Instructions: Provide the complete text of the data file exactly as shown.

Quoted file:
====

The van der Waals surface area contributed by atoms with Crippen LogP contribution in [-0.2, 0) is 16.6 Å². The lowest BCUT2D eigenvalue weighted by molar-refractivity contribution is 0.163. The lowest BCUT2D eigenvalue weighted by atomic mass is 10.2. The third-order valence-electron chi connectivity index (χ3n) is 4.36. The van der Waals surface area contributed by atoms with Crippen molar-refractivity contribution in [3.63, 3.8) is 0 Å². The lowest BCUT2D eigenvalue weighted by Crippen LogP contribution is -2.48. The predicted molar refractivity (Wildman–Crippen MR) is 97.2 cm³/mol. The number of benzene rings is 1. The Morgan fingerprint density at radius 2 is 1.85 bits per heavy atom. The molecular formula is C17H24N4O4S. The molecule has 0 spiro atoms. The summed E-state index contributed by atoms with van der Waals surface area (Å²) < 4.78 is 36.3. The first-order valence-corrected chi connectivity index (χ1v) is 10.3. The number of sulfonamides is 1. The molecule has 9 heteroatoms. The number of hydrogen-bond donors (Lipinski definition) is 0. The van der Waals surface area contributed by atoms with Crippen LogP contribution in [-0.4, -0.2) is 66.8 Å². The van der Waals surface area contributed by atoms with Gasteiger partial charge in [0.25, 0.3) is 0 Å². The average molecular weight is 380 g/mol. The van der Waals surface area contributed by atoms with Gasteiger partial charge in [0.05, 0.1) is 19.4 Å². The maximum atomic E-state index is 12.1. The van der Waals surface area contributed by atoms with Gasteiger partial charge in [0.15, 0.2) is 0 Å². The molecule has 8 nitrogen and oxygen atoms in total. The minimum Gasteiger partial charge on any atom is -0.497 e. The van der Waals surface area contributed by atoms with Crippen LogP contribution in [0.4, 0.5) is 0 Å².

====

The van der Waals surface area contributed by atoms with Crippen LogP contribution in [-0.2, 0) is 16.6 Å². The lowest BCUT2D eigenvalue weighted by molar-refractivity contribution is 0.163. The lowest BCUT2D eigenvalue weighted by atomic mass is 10.2. The third-order valence-electron chi connectivity index (χ3n) is 4.36. The van der Waals surface area contributed by atoms with Crippen molar-refractivity contribution in [3.63, 3.8) is 0 Å². The lowest BCUT2D eigenvalue weighted by Crippen LogP contribution is -2.48. The predicted molar refractivity (Wildman–Crippen MR) is 97.2 cm³/mol. The number of benzene rings is 1. The Morgan fingerprint density at radius 2 is 1.85 bits per heavy atom. The molecular formula is C17H24N4O4S. The molecule has 0 spiro atoms. The summed E-state index contributed by atoms with van der Waals surface area (Å²) < 4.78 is 36.3. The first-order valence-corrected chi connectivity index (χ1v) is 10.3. The number of sulfonamides is 1. The molecule has 9 heteroatoms. The number of hydrogen-bond donors (Lipinski definition) is 0. The van der Waals surface area contributed by atoms with Crippen LogP contribution in [-0.4, -0.2) is 66.8 Å². The van der Waals surface area contributed by atoms with Gasteiger partial charge in [0.25, 0.3) is 0 Å². The average molecular weight is 380 g/mol. The van der Waals surface area contributed by atoms with Gasteiger partial charge in [0.05, 0.1) is 19.4 Å². The maximum atomic E-state index is 12.1. The van der Waals surface area contributed by atoms with Gasteiger partial charge in [0.15, 0.2) is 0 Å². The molecule has 8 nitrogen and oxygen atoms in total. The minimum Gasteiger partial charge on any atom is -0.497 e. The van der Waals surface area contributed by atoms with Crippen LogP contribution in [0.4, 0.5) is 0 Å².